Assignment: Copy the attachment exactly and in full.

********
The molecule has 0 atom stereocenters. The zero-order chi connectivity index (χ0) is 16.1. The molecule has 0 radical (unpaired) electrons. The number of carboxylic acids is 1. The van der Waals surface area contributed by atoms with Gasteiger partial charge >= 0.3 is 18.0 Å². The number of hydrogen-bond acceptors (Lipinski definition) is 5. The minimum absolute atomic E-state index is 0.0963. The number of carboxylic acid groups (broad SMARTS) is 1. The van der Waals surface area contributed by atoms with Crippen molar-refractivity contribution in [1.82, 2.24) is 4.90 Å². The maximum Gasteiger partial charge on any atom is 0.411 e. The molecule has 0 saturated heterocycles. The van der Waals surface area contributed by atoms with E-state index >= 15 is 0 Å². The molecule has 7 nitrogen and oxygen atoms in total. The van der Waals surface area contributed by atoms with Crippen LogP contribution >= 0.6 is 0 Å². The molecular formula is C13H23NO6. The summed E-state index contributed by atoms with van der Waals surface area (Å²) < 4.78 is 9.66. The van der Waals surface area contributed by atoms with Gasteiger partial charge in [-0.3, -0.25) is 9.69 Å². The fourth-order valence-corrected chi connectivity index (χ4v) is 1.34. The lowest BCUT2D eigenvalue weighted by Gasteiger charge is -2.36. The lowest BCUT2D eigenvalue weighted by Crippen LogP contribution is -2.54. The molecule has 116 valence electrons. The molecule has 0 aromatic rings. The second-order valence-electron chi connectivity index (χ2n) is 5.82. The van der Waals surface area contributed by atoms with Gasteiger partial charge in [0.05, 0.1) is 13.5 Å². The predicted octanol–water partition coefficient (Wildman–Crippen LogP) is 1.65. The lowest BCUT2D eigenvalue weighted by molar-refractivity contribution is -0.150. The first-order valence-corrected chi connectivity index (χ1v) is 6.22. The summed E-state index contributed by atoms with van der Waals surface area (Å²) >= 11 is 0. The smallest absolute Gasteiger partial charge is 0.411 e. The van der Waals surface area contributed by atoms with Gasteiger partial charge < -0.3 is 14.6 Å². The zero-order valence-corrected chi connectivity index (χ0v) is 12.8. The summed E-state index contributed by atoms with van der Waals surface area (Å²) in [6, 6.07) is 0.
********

The molecule has 0 atom stereocenters. The zero-order chi connectivity index (χ0) is 16.1. The molecule has 0 radical (unpaired) electrons. The number of carboxylic acids is 1. The van der Waals surface area contributed by atoms with Gasteiger partial charge >= 0.3 is 18.0 Å². The number of hydrogen-bond acceptors (Lipinski definition) is 5. The minimum absolute atomic E-state index is 0.0963. The number of carboxylic acid groups (broad SMARTS) is 1. The van der Waals surface area contributed by atoms with Crippen molar-refractivity contribution in [1.82, 2.24) is 4.90 Å². The maximum Gasteiger partial charge on any atom is 0.411 e. The molecule has 0 saturated heterocycles. The van der Waals surface area contributed by atoms with E-state index >= 15 is 0 Å². The molecule has 7 nitrogen and oxygen atoms in total. The van der Waals surface area contributed by atoms with Crippen LogP contribution >= 0.6 is 0 Å². The molecular formula is C13H23NO6. The summed E-state index contributed by atoms with van der Waals surface area (Å²) < 4.78 is 9.66. The van der Waals surface area contributed by atoms with Gasteiger partial charge in [-0.3, -0.25) is 9.69 Å². The fourth-order valence-corrected chi connectivity index (χ4v) is 1.34. The lowest BCUT2D eigenvalue weighted by Gasteiger charge is -2.36. The lowest BCUT2D eigenvalue weighted by Crippen LogP contribution is -2.54. The molecule has 116 valence electrons. The molecule has 0 aromatic rings. The second-order valence-electron chi connectivity index (χ2n) is 5.82. The van der Waals surface area contributed by atoms with Gasteiger partial charge in [0.05, 0.1) is 13.5 Å². The predicted octanol–water partition coefficient (Wildman–Crippen LogP) is 1.65. The lowest BCUT2D eigenvalue weighted by molar-refractivity contribution is -0.150. The first-order valence-corrected chi connectivity index (χ1v) is 6.22. The summed E-state index contributed by atoms with van der Waals surface area (Å²) >= 11 is 0. The smallest absolute Gasteiger partial charge is 0.411 e. The van der Waals surface area contributed by atoms with Gasteiger partial charge < -0.3 is 14.6 Å². The zero-order valence-corrected chi connectivity index (χ0v) is 12.8. The summed E-state index contributed by atoms with van der Waals surface area (Å²) in [6, 6.07) is 0.